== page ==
Where did Virginia’s ‘surplus’ suddenly come from?

Published 8:43 am Tuesday, August 17, 2010

By Ruby Walden

Why is the public being given such mixed messages? What are the facts? In reference to information given to us about two weeks ago by our governor, Virginia is in good financial standing.

Let us ‘not rob Peter to pay Paul’ as the old adage goes. It was interesting to read of the surplus money that has been found within the Commonwealth in just six months — January to June 2010.

Where was all this money hiding, and how was it so quickly found? From whom, how, and from what was spending so easily cut?

Then, in reference to the tough choices referred to in the article, what tough choices were made, and what options were considered? On what criteria were the final decisions based?

How were those individual and corporate income taxes unpaid, yet, these same people were able to come up with so much money within the last six months? Did some of these late payers have a given time under certain conditions to pay their taxes at their convenience? What really got the axe to the extent it was completely deleted?

The news article stated that the great amount of funds tracked down and found was thought to be the direct result of reducing spending, the state departments and agencies held the line on spending for the last three months of the fiscal year.

If this be the case, what a difference our state finances would be if, we could experience having responsible people watching and executing their obligation, to see that the line is held at all times on unnecessary spending, Finding such a surplus of money, sounds like there was surplus money just laying around in disguise, waiting to be found.

I am reminded of plans and practices of operations that existed years ago with our county school system. When I, and all other black children in what was then Nansemond County were walking 4 and 5 miles to and from school every day, white children were riding by in buses.

At the same time, they were going to far better schools with the best facilities, spacious rooms, sufficient teachers to accommodate the enrollment, and supplies always available without any questions.

The early schools for blacks were basically one- and two-room school buildings, built in most cases by the parents on land that was purchased or given by the parents of the students in their particular communities.

After a period of time, the land and building was leased or given to the school system before a teacher would be provided by the system. Once they provided a teacher, at the beginning of the school term, each classroom was given one broom, one mop, one dust pan, two boxes of chalk, two erasers and a special treat, a five-gallon can of burnt oil to put on the unfinished wood floors to keep down the dust.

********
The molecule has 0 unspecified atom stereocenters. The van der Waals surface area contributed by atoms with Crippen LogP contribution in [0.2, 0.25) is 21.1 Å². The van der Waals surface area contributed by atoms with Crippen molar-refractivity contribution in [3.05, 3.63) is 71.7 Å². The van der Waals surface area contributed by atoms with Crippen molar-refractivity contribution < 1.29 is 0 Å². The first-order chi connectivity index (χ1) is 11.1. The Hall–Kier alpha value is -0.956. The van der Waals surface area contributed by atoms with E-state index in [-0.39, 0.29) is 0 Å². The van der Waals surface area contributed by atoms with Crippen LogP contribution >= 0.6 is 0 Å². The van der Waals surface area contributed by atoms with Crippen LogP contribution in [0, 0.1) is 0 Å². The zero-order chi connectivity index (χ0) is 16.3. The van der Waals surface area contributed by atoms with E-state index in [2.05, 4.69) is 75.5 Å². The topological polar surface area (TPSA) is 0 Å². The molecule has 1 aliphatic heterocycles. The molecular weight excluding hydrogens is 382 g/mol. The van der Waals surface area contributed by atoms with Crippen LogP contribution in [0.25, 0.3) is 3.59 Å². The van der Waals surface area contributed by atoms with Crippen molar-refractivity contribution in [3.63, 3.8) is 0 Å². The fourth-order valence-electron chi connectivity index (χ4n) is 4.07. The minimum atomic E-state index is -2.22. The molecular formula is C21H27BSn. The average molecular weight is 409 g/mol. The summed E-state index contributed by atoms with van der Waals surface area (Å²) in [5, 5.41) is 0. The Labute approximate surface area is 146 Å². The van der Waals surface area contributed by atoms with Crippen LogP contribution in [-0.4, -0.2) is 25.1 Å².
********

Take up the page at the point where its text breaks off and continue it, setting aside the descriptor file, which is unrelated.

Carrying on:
The students scrubbed these floors at least once a week. Any additional supplies needed — after that one-time supply — were secured by parents or teachers. In other cases, parents were asked to send money to the school to help purchase supplies when needed.

I refer to the school system because with situations existing as I just mentioned, every year the superintendent religiously and proudly reported how much surplus money he was returning to the state because it was not needed for that school year.

It is so very easy to have “so-called surplus money” if the money is not used where it is needed or supposed to be used. In this type of surplus, somebody or some need has gone unpaid for or unfunded.

That trend of not funding or cutting to the core usually applies to or affects the most needed people, places or things. The idea of giving state employees a 3 percent raise from the surplus pot sounds great to the employees I am sure, especially since they helped to hold the line for three months.

It will be interesting to trace this surplus money and see where it ends up. With the conditions the economy is in, we need miracles to take place. But, the kind we need could only be the kind as performed by “Jesus,” who fed the multitude of more than 5,000 people with only five loaves and two fishes. (Matthew 14:17)

The fragments that were picked up in this case were truly “surplus,” but in our case with the states finances, is it actually a fact that our “total assets minus the sum of all our liabilities” gives us a “surplus” of $220 million? This of course would be after having paid off a $1.8 billion deficit we were suppose to have had in January? Who or what has been short-changed? Maybe we as lay people need to have a clear explanation of how such a terrible financial situation corrected in an extremely short time. If we’ve recouped this much money in three months, then we can feel comfortable that we will soon be debt-free in Virginia.

Whatever brought such success, if it was done without denying funding to well-deserving and needed programs and services, then let it be etched in stone and carried forward in the future.

RUBY WALDEN lives in Suffolk. She is a retired Head Start teacher and community service worker, and a longtime volunteer.